It’s well known that the boards of the best private-equity (PE) firms create value by using financial leverage to increase their returns on equity, by improving the strategy and operations of their target companies, and by exiting at higher multiples. Proponents of PE further argue that management incentives, strong board governance, and a concentrated shareholder base are critical for long-term success.
Struck by recent difficulties in sectors such as oil and gas (not to mention mining) in the wake of collapsing commodity prices, we decided to find out whether more disciplined PE practices can make a difference during troubled economic times. To that end, we compared the performance of 659 PE-backed and publicly owned enterprises across different sectors over the last nine years. Our finding: PE-backed companies outperformed their public peers when recovering from business distress, even taking into account a higher risk of bankruptcy.
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Exhibit 1 shows that PE-backed companies with more than $250 million in revenue at the time they got into trouble recovered their EBITDA margins significantly faster than their public counterparts did for the turnaround’s duration—typically, up to 18 months. On average, they succeeded in recovering their pre-distress margins during that period, regardless of their size.1
PE ownership does provide some natural advantages over public ownership. Our recent experience working with both types of companies during episodes of economic pressure indicates that the key differences are the active role PE boards play in setting the ground rules and their willingness to hold management teams accountable for driving a turnaround. We have found, for example, that the most successful PE-backed company boards quickly and significantly change the rules of engagement, clearly communicate specific performance targets, set an explicit timetable for action, and decide whether the CEO and management team have the mind-set and capabilities required to execute the plans (Exhibit 2). These successful PE boards, we have found, are also very effective in shifting their behavior from normal-working mode to crisis mode as planning moves into execution.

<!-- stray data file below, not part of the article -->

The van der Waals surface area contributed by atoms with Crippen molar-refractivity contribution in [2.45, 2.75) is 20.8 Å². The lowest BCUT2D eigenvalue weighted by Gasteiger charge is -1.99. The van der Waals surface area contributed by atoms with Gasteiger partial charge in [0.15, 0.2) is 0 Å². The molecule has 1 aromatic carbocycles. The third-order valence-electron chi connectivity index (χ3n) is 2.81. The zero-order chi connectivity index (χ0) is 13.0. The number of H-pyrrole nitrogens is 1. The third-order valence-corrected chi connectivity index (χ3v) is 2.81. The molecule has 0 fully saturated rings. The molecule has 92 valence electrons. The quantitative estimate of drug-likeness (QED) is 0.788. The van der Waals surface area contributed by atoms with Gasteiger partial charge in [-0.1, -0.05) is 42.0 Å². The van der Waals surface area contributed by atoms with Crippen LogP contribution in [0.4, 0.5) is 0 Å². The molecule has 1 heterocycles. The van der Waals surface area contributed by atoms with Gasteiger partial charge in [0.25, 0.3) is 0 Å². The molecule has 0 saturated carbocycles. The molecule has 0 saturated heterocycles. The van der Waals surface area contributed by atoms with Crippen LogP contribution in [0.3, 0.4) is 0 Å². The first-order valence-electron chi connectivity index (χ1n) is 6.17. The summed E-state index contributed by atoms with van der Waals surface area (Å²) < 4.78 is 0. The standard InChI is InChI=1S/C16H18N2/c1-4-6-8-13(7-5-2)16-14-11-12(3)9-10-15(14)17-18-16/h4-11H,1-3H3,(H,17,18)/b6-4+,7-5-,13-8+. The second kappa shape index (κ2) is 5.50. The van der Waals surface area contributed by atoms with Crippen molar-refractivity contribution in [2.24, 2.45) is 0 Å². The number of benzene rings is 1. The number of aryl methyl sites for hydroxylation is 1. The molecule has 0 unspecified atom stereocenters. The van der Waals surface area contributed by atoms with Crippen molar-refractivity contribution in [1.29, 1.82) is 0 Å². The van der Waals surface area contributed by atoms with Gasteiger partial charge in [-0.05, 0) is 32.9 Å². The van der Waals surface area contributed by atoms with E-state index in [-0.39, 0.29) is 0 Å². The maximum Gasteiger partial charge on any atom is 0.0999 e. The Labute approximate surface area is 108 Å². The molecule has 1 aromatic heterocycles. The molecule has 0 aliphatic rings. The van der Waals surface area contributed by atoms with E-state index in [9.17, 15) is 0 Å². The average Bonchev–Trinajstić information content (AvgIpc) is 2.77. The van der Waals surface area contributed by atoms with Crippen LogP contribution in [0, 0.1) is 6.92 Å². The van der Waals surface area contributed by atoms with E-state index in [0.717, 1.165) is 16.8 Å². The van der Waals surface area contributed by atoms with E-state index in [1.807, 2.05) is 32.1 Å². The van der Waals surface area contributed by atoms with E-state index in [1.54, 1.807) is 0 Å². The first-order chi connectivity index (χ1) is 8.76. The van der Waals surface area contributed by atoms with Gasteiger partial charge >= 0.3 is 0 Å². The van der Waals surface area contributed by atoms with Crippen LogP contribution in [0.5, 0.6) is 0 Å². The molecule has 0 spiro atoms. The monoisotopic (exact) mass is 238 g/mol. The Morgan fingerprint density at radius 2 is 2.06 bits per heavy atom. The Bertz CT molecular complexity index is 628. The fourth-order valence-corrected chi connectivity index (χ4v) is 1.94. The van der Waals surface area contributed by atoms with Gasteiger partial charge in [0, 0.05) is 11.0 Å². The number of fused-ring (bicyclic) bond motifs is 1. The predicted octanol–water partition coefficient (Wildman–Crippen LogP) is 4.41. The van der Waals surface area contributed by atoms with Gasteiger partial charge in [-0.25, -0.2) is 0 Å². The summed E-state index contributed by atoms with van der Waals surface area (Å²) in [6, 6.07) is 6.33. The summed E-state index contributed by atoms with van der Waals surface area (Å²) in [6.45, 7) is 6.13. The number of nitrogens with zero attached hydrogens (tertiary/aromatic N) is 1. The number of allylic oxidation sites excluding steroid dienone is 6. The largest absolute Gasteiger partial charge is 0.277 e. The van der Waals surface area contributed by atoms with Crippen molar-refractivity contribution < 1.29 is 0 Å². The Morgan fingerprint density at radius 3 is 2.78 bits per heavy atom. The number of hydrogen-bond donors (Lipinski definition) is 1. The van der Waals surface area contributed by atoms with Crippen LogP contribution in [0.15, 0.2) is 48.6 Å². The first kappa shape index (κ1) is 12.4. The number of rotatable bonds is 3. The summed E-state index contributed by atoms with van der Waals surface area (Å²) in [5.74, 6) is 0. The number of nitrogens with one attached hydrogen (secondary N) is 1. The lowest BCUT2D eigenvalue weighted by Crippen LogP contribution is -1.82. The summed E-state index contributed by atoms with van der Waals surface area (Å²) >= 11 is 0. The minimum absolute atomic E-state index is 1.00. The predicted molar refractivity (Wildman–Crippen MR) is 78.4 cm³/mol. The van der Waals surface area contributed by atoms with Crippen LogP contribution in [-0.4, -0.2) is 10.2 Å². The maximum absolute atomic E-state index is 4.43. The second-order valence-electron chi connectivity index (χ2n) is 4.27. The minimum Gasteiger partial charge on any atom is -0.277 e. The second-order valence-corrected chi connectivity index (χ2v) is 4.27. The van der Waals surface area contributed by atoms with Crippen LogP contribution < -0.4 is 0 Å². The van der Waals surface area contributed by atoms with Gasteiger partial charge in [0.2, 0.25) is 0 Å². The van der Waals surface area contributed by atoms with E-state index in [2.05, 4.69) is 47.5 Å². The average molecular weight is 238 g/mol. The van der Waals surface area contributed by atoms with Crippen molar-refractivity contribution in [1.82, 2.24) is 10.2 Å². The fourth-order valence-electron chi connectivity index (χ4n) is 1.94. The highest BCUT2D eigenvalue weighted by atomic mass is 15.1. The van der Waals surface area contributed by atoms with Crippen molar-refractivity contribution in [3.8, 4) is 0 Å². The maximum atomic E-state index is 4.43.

Not all company boards must follow these prescriptions. Some may lack the time to do so; others have incentives different from those of PE directors. Nonetheless, we believe that the boards and leadership teams of public companies can learn from the energy, urgency, and hands-on involvement of rapid owner-assisted transformations. PE governance provides clear advantages during tough times, as well as the less tangible benefits of active board leadership and direct owner accountability. These can truly change the game.